As for everybody else, ask yourself why do you care? The random person on the street who comments on what you are wearing (damn it they did see that top button undoing), the colleague at work who jokes about the time you left the office (can you tell this really gripes me), or the ‘friend’ who points out how much you chugged back your dinner like you were at a pro eating contest & yikes you’re having desert? Keep on walking, keep on smiling, keep on chugging.
Do you care because you want them to like you? Need their validation? Or believe without question what they say is right and therefore you are doing something wrong? It only really matters what you think of yourself and if this is only built upon what others think of you & pleasing them, you will never be happy, because, who are you?
Yogic learning point: My Yoga Teacher Training group hold me in a safe space. I am humbled by their trust in me and how open & honest they are. In return I am more open to their friendship & their guidance. As a group of ‘trainees’ we are all hard on ourselves, that’s OK, but it’s also OK to be kind to ourselves too and this group of girls really encourage that. As they say, find your tribe, the ones who encourage you to be you & like you just that way.
3) Coulda, woulda, shoulda.
Hindsight is a wonderful thing, but it’s hindsight for a reason, if it was foresight it might cripple you into never doing anything. I have been guilty of over analysing a situation both before and after the event, to the time stealing, paralysing point of either not doing something I thought I would love or completely whitewashing the memory of something I enjoyed into a negative, sad, wrongly enjoyed event.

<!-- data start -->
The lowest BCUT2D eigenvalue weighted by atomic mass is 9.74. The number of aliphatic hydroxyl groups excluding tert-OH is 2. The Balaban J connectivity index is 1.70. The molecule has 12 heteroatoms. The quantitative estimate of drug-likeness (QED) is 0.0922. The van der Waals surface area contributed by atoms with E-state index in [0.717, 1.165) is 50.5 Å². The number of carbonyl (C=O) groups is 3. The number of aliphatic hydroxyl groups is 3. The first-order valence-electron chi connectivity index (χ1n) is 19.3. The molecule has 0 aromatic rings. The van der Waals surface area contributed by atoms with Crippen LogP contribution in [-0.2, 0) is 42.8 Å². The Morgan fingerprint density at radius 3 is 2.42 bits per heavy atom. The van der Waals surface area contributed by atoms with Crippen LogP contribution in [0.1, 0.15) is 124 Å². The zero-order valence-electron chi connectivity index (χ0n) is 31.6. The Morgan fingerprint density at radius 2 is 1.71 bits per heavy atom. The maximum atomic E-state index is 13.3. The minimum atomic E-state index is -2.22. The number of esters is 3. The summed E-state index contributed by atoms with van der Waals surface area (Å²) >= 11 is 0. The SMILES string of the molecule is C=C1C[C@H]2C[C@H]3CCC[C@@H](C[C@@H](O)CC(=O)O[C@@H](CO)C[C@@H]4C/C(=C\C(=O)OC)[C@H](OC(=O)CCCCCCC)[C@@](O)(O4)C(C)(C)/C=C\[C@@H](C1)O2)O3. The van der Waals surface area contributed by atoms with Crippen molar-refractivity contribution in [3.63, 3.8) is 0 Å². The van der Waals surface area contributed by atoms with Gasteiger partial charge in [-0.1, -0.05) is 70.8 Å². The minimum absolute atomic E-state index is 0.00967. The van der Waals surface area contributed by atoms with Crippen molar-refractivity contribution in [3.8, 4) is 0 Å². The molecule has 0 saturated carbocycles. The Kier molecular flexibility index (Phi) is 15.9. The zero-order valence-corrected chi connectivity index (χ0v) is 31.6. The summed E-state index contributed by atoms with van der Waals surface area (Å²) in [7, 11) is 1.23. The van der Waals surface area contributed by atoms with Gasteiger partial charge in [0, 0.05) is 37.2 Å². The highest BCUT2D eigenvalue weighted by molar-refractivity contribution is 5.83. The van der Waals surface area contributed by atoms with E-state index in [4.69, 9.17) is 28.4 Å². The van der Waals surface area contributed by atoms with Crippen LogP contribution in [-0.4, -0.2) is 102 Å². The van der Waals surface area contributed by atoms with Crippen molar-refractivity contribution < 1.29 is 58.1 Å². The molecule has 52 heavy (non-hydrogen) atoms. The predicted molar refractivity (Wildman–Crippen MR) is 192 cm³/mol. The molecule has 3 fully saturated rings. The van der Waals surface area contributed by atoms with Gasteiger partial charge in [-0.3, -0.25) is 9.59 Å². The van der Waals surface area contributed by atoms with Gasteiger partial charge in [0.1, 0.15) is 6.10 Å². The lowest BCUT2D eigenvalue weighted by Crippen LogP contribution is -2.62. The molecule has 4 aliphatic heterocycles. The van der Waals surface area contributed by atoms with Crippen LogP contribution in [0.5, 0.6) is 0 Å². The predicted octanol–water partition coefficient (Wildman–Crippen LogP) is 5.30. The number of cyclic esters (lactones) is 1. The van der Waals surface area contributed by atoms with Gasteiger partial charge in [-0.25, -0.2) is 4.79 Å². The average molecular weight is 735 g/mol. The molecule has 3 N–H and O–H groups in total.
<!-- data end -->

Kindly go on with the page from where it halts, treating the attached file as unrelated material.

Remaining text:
We all ‘coulda’ done something else in every situation in our life, in every simple decision we make or choice we take. So what? You made the choice you did, don’t ruin it by thinking how it coulda worked out different had you chosen differently. You didn’t. Move on.
Woulda – really? What’s your excuse that you didn’t? Or does it make you feel like a better person to have stepped into someone else’s shoes & profess you would have approached the subject differently. Or if your circumstances were different you would have acted differently? I doubt it. You made your choice – own it, they made theirs – leave them to deal with it.
Whether we ‘shoulda’ – we will never know the outcome of having taken that different path at that particular moment in time. Take 5 seconds & finish the sentence ‘next time I will …’ & do it. Stop wasting your time wondering if.
Yogic learning point: I dived head first into my teach training. I went on my gut instinct that it was the right time & the right course. Part of me thinks I shoulda done more research, I didn’t realise the time & shift it would require. I coulda have asked more questions, been more prepared, taken more time over the decision. But I know I woulda come to the same conclusion – so I’m going to suck up the lows, because the highs are worth it & my gut was right!
We have all been brainwashed by nature/nurture on how to & how we should act, stop living the way you think you should, stop following your ego & let your intuition guide you. You’ll soon find freedom in that.
PS: Can you tell I just came off the back of a teacher training weekend AND finished reading a motivation book? Boom – get going, stop C-ing around.